Who emerged during the group stage? Early in 2021 leading into the summer, the big question for Mali was who is going to be the primary goal scorer. After struggling to score in friendly matches, the team found their finishing touch starting in July when they destroyed Kenya 5-0 with the coming out of 22-year-old forward Ibrahima Koné. The Sarpsborg striker scored five goals in three starts during the final stretch of qualifiers, and his emergence could not have come at a better time with giant striker Kalifa Coulibaly lacking the ability to be the focal point and young talent El Bilal Touré still developing in French football.

Areas of weakness: Experience and weakness in the defense are issues for Mali. There is plenty of depth when it comes to full backs who can get forward for the Eagles, but central defense is an area with questions to be answered. 26-year-old Vitoria Guimaraes defender Falaye Sacko appears to be emerging as a leader by moving to the center of defense, but his move to the center is out of necessity because of a lack of established center backs. Boubacar Kouyate, Senou Coulibaly and Mamadou Fofana have all gotten opportunities but are unconvincing at club level, leaving manager Mohamed Magassouba to pick between those three or inexperienced but talented 21-year-old former Paris Saint-Germain and current Standard Liege defender Moussa Sissako to partner Sacko.

Chances in the final round: Mali did well to easily glide to the top of a very weak group that included Uganda, Kenya and Rwanda, but this young and talented team is untested at the top of African football and friendly results over the summer suggest there is still more development to come. However, there is good reason for teams from Pot 1 to fear being drawn against this young and physical side, who have only gotten better in recent months and will continue to get better. The lack of proven experience in defense may prevent Les Aigles from making it this time around, but keep an eye on this team because they may make the necessary strides in the months leading up to when the final round takes place.

4. Ghana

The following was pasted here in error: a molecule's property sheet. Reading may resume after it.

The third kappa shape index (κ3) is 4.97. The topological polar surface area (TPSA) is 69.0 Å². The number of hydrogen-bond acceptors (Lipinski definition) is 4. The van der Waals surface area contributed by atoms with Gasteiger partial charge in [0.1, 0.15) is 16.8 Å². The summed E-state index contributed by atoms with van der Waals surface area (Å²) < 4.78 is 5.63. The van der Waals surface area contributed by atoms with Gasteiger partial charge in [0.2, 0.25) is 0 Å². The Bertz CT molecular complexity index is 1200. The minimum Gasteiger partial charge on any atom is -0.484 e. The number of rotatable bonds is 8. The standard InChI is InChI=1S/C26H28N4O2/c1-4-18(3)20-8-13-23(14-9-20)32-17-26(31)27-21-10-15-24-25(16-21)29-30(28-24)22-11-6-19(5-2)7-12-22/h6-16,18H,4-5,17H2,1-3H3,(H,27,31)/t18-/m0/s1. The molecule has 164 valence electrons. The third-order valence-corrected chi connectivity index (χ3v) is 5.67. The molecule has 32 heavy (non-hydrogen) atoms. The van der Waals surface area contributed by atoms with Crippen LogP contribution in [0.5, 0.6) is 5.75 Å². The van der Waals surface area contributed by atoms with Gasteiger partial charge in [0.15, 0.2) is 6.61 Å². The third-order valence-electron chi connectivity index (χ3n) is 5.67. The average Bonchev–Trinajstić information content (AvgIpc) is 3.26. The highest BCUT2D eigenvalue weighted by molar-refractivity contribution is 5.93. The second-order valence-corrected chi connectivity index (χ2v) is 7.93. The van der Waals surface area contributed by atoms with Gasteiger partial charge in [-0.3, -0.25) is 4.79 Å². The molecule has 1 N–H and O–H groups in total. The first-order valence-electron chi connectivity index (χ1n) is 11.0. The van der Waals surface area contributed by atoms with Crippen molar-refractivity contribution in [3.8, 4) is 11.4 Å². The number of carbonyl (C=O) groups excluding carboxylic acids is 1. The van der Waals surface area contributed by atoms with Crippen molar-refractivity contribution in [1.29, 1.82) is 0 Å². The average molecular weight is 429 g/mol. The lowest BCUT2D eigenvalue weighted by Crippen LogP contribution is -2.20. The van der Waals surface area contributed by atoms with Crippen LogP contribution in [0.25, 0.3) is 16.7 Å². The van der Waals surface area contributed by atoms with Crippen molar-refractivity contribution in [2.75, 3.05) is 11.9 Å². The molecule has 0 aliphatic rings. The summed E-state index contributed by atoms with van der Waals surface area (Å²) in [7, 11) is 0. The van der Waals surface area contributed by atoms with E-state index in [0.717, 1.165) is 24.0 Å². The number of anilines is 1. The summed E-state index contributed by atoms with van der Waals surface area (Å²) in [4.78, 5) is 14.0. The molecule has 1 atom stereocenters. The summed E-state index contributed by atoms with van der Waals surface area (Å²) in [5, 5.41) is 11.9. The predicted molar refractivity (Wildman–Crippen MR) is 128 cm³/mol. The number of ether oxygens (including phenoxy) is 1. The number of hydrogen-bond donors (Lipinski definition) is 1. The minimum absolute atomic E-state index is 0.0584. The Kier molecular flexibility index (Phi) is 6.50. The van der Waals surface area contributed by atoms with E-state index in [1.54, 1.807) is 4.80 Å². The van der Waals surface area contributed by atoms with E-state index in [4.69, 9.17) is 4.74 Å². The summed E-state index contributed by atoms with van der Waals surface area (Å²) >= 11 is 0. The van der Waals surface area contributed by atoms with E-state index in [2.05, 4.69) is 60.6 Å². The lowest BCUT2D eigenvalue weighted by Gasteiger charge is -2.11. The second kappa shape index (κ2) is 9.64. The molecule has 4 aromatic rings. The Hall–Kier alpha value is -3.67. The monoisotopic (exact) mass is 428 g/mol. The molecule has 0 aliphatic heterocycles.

Veteran playmaker André Ayew continues to lead Ghana, but will need goal scoring support to step up for the Black Stars to make it to Qatar.

FIFA Ranking: 52

What do we know about Ghana? The Black Stars are a team that is in transition, particularly on the attacking end ever since the international retirement of legendary hitman Asamoah Gyan. However, the young talent in the Ghanaian setup is impossible to deny and veteran Andre Ayew is still there to lead a national side with plenty of promise. The talent of Right to Dream graduates Kamaldeen Sulemana (19 years old) and Mohammed Kudus (21 years old) were previously known, but now they are being leaned on to help Andre Ayew lead the attack and continue to get better and better. Leicester City center back Daniel Amartey has returned to be an important presence and Ghana’s defense has been its best attribute throughout qualifying.

Who emerged during the group stage? Out of necessity several players have emerged ever since Ghana clinched qualification for the upcoming Africa Cup of Nations in March. French-born Strasbourg defender Alexander Djiku continues to be an excellent partner in central defense with Amartey. Left back Baba Rahman has returned from a wilderness caused by long-term injury and loss of form to take back his starting place, and Mallorca defensive midfielder Iddrisu Baba Mohammed is an excellent ball winning presence in front of the defensive line whose role continues to increase. The best player at the 2021 Africa U-20 Cup of Nations, 17-year-old playmaker Abdul Issahaku Fatawu, is starting to get important minutes for the senior national team as well.